As if we needed further proof that COVID-19 does not discriminate in favor of the famous, we learn that one of the National Football League’s record-setting field goal kickers has just died from COVID-19 complications in a New Orleans nursing home. 73-year old Tom Dempsey, who was born without fingers on his right hand and part of his right foot and yet kicked what was in 1970 the longest field goal (63 yards) in NFL history, died April 4 in New Orleans’ Lambeth House retirement home, where he had been a resident since 2012.
The State of Louisiana has become notorious for its initial unwillingness to take COVID-19 as seriously as other states, and now, predictably is paying the price, becoming one of the states with the fastest-growing rates of COVID-19 infections and related deaths. Included among the alarming number of Louisiana deaths are 15 residents of Lambeth House, where Dempsey had been a resident. 50 of its residents have tested positive for the virus, as of the date of Dempsey’s death.
But, rather than try to recover from its early ignorance, and get ahead of the virus through competence and transparency, the State of Louisiana has instead opted for shameful secrecy. Specifically, it has just reversed its previous policy and now will no longer make public the names of the nursing homes identified as having “clusters” of COVID-19. A “cluster” is defined as two or more related COVID-19 cases—information that is extremely valuable not only to public health officials but also to families whose loved ones are in one of the state’s nursing homes. Now, Louisiana will merely publish a list of the homes where there are confirmed infections and deaths. And it will now provide this information only twice a week, instead of daily, as had been its practice.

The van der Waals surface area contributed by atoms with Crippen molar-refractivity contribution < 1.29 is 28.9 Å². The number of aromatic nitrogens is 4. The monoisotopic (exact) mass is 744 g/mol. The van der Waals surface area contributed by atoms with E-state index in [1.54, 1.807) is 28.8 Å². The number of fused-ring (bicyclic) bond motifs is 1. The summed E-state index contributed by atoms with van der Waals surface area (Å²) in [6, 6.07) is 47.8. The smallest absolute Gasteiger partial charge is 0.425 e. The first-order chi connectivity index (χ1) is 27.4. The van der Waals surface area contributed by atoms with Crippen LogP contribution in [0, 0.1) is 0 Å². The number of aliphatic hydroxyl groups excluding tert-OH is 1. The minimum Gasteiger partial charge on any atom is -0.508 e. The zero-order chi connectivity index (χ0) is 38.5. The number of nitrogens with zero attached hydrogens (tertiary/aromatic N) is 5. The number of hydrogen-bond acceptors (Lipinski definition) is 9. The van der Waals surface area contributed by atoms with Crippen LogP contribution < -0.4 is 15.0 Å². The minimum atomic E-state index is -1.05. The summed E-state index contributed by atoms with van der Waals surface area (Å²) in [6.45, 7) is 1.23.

A state health official refused to say whether the change in policy was the result of lobbying by Louisiana’s politically powerful nursing home industry, a generous contributor to politicians of both parties.
You can see why the industry’s lobbyists would be alarmed: Louisiana’s nursing home infections and deaths are sky-rocketing. As of April 3, 60 residents had died from the virus, and 261 had tested positive. The number of deaths is a whopping 16% of the state’s death total related to COVID-19.
But the secrecy is exactly the wrong response, and it is a disgrace. It deprives spouses, children, and grandchildren of valuable information they deserve to have about the safety of their loved one’s living conditions. It takes the pressure to provide better, safer care off of nursing homes, at a time when the pressure may be necessary to improve residents’ conditions. And the secrecy—especially since it appears it may have been undertaken at the insistence of powerful lobbyists– surely only breeds suspicion, and causes the public and families dependent on nursing homes to understandably lose confidence in them.
Let’s hope that Louisiana reverses this terrible policy, or that a Louisiana court does it for them.